Cuba’s desire for digital connectivity has led to the organization and development of the “Street Network”. It acts as a social community as well as an alternative to government-controlled and regulated Internet service. Gaming online was a key motivator in the network’s development, but it now contains social media, wikis, marketplaces, and more. Being connected is important in 2017, but increasing access globally remains a challenge.
The last rule of the Street Network is that you don’t talk about the Street Network. But that wasn’t always the case.
For several years the clandestine Havana network of illegal Wi-Fi repeaters, lengths of high-speed network cable and squirreled away servers packed with pirated games, movies and music was sort of an open secret.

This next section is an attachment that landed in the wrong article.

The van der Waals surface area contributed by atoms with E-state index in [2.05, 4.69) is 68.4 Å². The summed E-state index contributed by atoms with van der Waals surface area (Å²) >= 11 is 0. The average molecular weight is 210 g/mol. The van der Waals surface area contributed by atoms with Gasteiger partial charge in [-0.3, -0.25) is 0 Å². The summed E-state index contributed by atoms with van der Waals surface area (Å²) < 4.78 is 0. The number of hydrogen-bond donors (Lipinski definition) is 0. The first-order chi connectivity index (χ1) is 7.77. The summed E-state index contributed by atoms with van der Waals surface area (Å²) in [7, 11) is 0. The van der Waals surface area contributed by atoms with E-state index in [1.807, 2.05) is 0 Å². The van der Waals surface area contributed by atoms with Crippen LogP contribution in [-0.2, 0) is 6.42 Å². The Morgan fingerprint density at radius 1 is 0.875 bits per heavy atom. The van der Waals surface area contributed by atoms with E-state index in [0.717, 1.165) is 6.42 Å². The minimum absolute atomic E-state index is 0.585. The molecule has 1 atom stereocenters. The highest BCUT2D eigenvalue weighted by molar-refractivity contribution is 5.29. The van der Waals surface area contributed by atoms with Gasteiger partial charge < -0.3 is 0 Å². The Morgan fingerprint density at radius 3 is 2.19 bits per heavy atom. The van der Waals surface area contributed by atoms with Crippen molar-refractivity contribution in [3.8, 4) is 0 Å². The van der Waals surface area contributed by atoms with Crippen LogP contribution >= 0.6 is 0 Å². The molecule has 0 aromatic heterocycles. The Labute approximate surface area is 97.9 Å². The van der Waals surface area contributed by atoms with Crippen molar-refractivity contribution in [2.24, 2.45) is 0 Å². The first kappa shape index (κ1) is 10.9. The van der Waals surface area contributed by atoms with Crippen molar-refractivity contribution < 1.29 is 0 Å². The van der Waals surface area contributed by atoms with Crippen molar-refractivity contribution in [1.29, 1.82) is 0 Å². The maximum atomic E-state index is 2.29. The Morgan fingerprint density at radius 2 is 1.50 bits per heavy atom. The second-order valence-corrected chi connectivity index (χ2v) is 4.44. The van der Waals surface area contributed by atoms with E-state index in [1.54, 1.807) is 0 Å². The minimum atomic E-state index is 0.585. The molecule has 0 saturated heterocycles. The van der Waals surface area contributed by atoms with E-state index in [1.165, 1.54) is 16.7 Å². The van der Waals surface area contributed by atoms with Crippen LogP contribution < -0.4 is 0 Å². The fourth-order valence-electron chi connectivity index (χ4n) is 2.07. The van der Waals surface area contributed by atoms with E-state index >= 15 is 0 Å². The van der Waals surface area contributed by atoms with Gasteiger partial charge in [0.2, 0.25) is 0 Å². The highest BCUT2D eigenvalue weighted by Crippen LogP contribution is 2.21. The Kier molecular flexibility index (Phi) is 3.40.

The government didn’t just turn a blind eye to it; in some cases it protected the valuable equipment located on windowsills and rooftops, keeping an eye out for potential thieves.
All of that changed in some people’s eyes in 2015 after several people in the Street Network (often just called the Snet) talked to the Associated Press and brought too much attention to their efforts. Since then, the Snet has continued to grow, quickly stretching outside the bounds of Havana and becoming something more than the gaming and entertainment network it started out as. But now that growth happens despite the government’s continued efforts to take the network down, several people who help maintain the network tell Polygon…
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